Health Professionals' Experiences with Treatment Engagement Among Immigrants with Co-occurring Substance Use- and Mental Health Disorders in Norway

Subst Abuse. 2021 Jul 6;15:11782218211028667. doi: 10.1177/11782218211028667. eCollection 2021.


Immigrants face barriers in seeking and accessing mental health and addiction services. Health professionals are crucial in providing and promoting healthcare and it is important to understand their experiences in order to enhance the access of mental healthcare. The aim of this paper is to explore and describe health professionals' experiences with treatment engagement among immigrants with co-occurring substance use disorders (SUD) and mental health disorders (MHD) in Norwegian mental health and addiction services. Within a collaborative approach, 3 focus group interviews were conducted with health professionals, who had provided various mental health and addiction care services to immigrants with co-occurring SUD and MHD. The focus group interviews were transcribed verbatim and analyzed using systematic text condensation. The analysis resulted in 5 main categories: (1) difficulties due to language barriers, (2) difficulties due to lack of culturally competent services, (3) difficulties due to social factors, (4) being curious and flexible improves the user-provider relationship, and (5) increasing access to mental health and addiction services. This study provides an enhanced understanding of how health professionals' experienced treatment engagement among immigrants with co-occurring SUD and MHD in the Norwegian context. Implications of the findings for clinical practice and future research are discussed.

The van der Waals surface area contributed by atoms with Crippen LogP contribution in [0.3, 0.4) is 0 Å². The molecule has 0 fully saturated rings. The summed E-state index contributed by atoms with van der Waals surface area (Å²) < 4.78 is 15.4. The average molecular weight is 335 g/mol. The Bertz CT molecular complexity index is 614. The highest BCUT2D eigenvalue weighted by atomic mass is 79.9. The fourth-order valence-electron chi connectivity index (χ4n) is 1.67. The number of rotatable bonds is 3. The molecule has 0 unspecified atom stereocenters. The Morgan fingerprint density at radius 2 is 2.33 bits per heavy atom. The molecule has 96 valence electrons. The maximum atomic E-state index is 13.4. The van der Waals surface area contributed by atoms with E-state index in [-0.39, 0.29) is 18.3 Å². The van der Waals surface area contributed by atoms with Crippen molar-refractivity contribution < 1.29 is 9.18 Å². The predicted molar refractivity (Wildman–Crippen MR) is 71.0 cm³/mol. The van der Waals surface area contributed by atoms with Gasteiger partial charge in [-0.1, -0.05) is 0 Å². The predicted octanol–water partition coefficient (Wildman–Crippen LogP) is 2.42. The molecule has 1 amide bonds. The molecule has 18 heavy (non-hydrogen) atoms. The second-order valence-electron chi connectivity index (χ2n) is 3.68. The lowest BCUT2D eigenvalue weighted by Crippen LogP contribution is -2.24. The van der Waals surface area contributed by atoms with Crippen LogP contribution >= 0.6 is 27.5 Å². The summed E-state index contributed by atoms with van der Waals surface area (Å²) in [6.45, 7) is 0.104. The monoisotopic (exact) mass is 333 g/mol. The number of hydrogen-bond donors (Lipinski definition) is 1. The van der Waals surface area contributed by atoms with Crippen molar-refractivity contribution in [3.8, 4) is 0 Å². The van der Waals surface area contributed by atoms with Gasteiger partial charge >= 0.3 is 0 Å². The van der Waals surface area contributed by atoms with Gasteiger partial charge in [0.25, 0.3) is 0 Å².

Keywords: Co-occurring substance use and mental health disorders; Norway; health professionals; immigrants; lived experiences; mental health and addiction services; qualitative methods.